Cisco Systems put its money where Chairman and CEO John Chambers' mouth is with a $150 million equity investment in server virtualization vendor VMware, with solution providers expecting the investment to help spur even more interest in virtualization among their customers.
With the investment, Cisco becomes the second major strategic investor in VMware this month after Intel said on July 9 that it invested $218.5 million in VMware.
Storage giant EMC said in February that it will sell a 10-percent stake in VMware through an IPO in a move to help VMware employees realize more value from the company independent of what they receive as part of the overall EMC organization.
Cisco's move to purchase $150 million of VMware's Class A common shares currently held by EMC, VMware's parent company, means that it will own approximately 1.6 percent of VMware's total outstanding common stock, which is less than one percent of the combined voting power of VMware's outstanding common stock.
VMware has also agreed to consider the appointment of a Cisco executive to VMware's board of directors at a future date, Cisco said.
The move fits well with Cisco's push into virtualization across the data center as addressed by Chambers at his company's Cisco Live 2007 end-user conference, held earlier this week in Anaheim, Calif.
"The role of virtualization, when you talk about where the industry is going, is huge: [it's] the ability first to be able to communicate to any server, any application, any content in your data center, and then to take that concept and drive it all the way through your home," said Chambers during his keynote address.
At the conference, Cisco said it is building out a data center specialization strategy that focuses on network infrastructure, storage networking, and application networking. The new specializations do not count toward a partners' certification status but do provide training and technology badges for partners that are building data center practices.
In an update to VMware's S-1 filing with the Securities and Exchange Commission, VMware wrote that the two companies also entered into a "routine and customary collaboration partnering" agreement.
That agreement "expresses the parties' intent to expand cooperative efforts around joint development, marketing, customer and industry initiatives," with Cisco's purchase "intended to strengthen intercompany collaboration towards accelerating customer adoption of VMware virtualization products with Cisco networking infrastructure and the development of customer solutions that address the intersection of virtualization and networking technologies."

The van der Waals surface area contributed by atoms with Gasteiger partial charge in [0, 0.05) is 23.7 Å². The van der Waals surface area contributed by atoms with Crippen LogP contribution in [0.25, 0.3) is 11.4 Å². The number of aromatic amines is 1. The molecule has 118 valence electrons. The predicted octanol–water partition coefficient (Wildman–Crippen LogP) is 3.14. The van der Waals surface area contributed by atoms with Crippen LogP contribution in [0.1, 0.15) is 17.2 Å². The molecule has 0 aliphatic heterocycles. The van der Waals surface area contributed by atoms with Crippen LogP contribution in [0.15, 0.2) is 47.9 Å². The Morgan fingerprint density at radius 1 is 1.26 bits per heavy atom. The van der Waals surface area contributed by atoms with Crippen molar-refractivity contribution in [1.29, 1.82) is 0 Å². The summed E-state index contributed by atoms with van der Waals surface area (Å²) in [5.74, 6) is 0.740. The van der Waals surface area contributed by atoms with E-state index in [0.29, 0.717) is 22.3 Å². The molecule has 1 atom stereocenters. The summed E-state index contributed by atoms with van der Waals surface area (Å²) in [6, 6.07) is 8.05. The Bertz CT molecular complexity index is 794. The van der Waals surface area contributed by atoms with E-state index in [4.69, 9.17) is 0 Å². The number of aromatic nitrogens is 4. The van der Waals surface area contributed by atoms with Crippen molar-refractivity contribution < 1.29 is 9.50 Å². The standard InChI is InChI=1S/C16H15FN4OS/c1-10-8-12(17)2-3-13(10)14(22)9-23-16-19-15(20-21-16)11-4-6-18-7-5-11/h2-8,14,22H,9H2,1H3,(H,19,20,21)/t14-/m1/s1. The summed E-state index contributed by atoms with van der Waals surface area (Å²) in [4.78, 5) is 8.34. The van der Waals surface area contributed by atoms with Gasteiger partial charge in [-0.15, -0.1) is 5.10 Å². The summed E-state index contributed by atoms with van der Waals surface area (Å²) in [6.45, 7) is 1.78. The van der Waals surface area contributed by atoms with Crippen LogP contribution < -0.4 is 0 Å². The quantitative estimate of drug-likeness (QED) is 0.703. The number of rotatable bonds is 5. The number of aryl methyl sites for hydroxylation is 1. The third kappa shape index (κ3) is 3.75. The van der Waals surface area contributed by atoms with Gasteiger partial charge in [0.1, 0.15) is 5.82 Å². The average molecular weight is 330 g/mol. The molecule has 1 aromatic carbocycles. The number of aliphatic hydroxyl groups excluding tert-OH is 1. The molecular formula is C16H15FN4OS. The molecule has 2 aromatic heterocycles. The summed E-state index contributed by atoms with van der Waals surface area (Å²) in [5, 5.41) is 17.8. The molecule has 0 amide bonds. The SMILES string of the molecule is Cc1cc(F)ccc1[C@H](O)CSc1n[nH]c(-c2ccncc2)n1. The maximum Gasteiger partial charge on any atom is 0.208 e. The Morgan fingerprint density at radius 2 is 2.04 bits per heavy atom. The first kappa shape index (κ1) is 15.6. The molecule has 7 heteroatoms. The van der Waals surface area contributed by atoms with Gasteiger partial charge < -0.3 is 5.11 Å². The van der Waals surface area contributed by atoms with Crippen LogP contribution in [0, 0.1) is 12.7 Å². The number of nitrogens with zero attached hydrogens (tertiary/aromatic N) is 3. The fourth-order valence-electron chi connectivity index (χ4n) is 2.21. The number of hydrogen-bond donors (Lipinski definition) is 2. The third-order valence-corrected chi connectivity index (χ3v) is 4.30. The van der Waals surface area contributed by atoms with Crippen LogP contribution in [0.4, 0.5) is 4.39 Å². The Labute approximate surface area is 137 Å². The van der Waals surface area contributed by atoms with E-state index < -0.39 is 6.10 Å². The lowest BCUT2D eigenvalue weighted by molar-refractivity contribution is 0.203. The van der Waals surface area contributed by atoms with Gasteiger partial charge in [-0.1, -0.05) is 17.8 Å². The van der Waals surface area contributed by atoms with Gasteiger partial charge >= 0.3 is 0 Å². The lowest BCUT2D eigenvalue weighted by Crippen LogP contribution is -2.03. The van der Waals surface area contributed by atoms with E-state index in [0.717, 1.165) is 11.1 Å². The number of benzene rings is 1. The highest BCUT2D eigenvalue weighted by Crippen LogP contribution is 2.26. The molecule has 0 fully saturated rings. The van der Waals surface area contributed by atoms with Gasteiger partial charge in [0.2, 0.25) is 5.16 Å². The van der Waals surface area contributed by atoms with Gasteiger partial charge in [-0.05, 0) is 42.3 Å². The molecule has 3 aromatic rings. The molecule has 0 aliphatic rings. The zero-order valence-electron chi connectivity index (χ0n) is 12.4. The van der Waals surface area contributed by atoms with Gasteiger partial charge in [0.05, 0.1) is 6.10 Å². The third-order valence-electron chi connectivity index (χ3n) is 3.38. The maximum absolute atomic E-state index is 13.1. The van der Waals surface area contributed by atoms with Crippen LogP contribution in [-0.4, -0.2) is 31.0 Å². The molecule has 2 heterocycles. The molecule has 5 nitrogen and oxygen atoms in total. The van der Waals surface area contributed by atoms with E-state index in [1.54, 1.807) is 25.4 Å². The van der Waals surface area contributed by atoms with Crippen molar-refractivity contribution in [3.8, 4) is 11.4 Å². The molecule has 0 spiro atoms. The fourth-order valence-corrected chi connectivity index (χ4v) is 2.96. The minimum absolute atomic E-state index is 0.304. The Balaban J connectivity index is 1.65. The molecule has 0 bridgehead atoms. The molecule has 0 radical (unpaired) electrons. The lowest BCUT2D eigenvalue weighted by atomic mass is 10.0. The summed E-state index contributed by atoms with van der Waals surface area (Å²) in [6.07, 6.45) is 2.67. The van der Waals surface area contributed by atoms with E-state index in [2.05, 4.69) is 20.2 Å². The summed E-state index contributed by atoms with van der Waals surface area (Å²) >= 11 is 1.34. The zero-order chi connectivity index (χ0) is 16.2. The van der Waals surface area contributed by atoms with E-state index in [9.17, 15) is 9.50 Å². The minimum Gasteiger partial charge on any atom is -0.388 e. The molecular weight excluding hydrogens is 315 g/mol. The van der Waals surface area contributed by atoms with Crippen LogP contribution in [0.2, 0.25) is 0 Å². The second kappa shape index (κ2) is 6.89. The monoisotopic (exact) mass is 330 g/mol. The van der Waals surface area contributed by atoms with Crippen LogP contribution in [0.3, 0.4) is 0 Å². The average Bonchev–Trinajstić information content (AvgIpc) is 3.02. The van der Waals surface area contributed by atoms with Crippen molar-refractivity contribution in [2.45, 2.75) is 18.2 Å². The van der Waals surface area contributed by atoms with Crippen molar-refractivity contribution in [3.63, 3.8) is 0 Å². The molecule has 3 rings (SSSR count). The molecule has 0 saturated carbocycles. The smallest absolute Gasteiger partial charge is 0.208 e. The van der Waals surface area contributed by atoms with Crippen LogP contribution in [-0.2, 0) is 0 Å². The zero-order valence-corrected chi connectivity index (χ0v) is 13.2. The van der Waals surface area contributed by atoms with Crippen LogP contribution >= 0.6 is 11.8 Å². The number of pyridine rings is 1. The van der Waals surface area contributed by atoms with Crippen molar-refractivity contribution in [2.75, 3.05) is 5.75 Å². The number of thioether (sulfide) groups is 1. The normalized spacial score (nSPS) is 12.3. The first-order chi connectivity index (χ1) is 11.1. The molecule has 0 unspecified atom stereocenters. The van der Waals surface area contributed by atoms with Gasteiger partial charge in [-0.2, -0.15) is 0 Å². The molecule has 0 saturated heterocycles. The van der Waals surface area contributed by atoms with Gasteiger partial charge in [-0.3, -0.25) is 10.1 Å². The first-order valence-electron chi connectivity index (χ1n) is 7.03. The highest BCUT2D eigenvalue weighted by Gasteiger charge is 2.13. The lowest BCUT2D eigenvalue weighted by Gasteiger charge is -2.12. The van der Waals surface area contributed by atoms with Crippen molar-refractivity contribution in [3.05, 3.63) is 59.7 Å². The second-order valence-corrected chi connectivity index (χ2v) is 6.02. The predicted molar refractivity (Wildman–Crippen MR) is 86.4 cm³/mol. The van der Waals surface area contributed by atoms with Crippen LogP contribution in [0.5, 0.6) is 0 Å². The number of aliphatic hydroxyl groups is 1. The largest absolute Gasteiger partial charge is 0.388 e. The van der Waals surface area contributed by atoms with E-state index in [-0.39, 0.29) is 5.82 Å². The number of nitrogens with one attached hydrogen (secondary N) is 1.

That cooperation is causing excitement in the channel as solution providers look for ways to capitalize on growing customer interest in virtualization across ever-more parts of the data center.
Rob Wolfe, president and CEO of AvcomEast, a Silver Spring, Md.-based provider of server and storage virtualization technologies, said the investment is a direct fit with how his company does business, especially as Cisco moves toward offering solution providers data center specialization around virtualization.
"Cisco has been making great strides in storage," Wolfe said. "Now it is making strides in virtualization, and now it is investing in VMware. The prospect of a virtualization specialization from Cisco is very appealing, and fits with the server virtualization work we do with VMware."
Cisco's investment in VMware is intriguing, Wolf said. "We'll have to see where it goes. We are a VMware partner, but not an EMC partner. But EMC has done a great job with VMware. It's a great example of how to let an acquired company survive and thrive, and not get stagnant like what usually happens. The way that EMC has respected the VMware brand is how others should invest."
Peter Castaldi, principal at Kovarus Technical Solutions, a Cisco partner in San Francisco that also teams with data center players such as VMware, EMC, Network Appliance and Symantec, said he finds the investment an interesting move.
"We're seeing more virtualization to the back end of the server, and the glue is networking," Castaldi said. "What companies like Cisco and Symantec do is very important. They help customers feel comfortable about moving virtualization from test-dev (testing and development) to production applications. Having the partnership between Cisco/VMware will give them piece of mind that they can move to successful deployment with Cisco backing them."
Such investment helps move concepts like virtualization from buzzword to reality, Castaldi said. "Customers have seen virtualization as a buzzword, but now they are starting to see companies like Cisco invest, which helps companies like us," he said.
A Cisco spokesperson said that Cisco views virtualization as a large market opportunity and one that is transforming the data center and computing environment. The spokesperson also said that Cisco invests in companies primarily with strategic intent and with the interest to stay close to key market transitions, and that Cisco's investment will help the Cisco and VMware collaborate on solutions that address the intersection of networking and virtualization technologies.
Jennifer Hagendorf Follett contributed to this story.